Research Article

Molecular Imaging and Biology

, Volume 13, Issue 3, pp 462-470

Open Access This content is freely available online to anyone, anywhere at any time.

Non-invasive Optical Imaging of Muscle Pathology in mdx Mice Using Cathepsin Caged Near-Infrared Imaging

  • Andreas R. BaudyAffiliated withResearch Center for Genetic Medicine, Children’s National Medical CenterDepartment of Integrative Systems Biology, George Washington University School of Medicine and Health Sciences
  • , Arpana SaliAffiliated withResearch Center for Genetic Medicine, Children’s National Medical Center
  • , Sarah JordanAffiliated withResearch Center for Genetic Medicine, Children’s National Medical Center
  • , Akanchha KesariAffiliated withResearch Center for Genetic Medicine, Children’s National Medical Center
  • , Helen K. JohnstonAffiliated withResearch Center for Genetic Medicine, Children’s National Medical CenterDepartment of Integrative Systems Biology, George Washington University School of Medicine and Health Sciences
  • , Eric P. HoffmanAffiliated withResearch Center for Genetic Medicine, Children’s National Medical CenterDepartment of Integrative Systems Biology, George Washington University School of Medicine and Health Sciences
  • , Kanneboyina NagarajuAffiliated withResearch Center for Genetic Medicine, Children’s National Medical CenterDepartment of Integrative Systems Biology, George Washington University School of Medicine and Health Sciences Email author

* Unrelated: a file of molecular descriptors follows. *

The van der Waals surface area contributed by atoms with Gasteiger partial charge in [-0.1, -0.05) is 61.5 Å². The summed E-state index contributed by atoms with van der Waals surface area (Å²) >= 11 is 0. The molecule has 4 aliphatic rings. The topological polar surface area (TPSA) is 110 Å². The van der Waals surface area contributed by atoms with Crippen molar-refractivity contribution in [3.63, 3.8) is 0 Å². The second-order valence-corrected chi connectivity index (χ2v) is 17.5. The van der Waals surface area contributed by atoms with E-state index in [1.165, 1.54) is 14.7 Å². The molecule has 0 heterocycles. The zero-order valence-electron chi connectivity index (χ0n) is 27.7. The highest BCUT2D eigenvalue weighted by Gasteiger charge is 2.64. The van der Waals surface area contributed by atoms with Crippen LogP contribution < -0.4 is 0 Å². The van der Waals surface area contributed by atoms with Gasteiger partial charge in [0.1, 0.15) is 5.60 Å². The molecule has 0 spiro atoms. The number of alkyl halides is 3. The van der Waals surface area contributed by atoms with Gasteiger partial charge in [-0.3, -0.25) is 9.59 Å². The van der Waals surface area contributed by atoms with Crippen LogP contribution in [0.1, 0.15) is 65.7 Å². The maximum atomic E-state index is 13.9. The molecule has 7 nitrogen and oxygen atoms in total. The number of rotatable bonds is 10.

Abstract

Purpose

To develop a reliable live-animal imaging method for monitoring muscle pathology in mouse models of myopathy.

Procedures

A caged near-infrared Cathepsin B (CTSB) substrate, ProSense 680, is evaluated in the dystrophin deficient mdx mice, a genetic homologue of Duchenne muscular dystrophy via optical imaging.

Results

We show high levels of infrared signal in dystrophic muscle relative to healthy muscle at 24 h post-injection. Imaging for CTSB presence revealed localization to inflammatory infiltrates and regenerating muscle fibers. A time series myotoxin-induced muscle injury experiment showed that CTSB activity and its mRNA levels peaked at the interface between inflammation and myoblast fusion stage of recovery. Prednisone treatment in mdx mice resulted in decreased CTSB activity and increased grip strength in forelimbs and hindlimbs.

Conclusions

Optical imaging of CTSB activity is an ideal method to sensitively monitor inflammation, regeneration, and response to therapy in myopathic skeletal muscle.

Key words

Live optical imaging Duchenne muscular dystrophy mdx Cathepsin B Muscle inflammation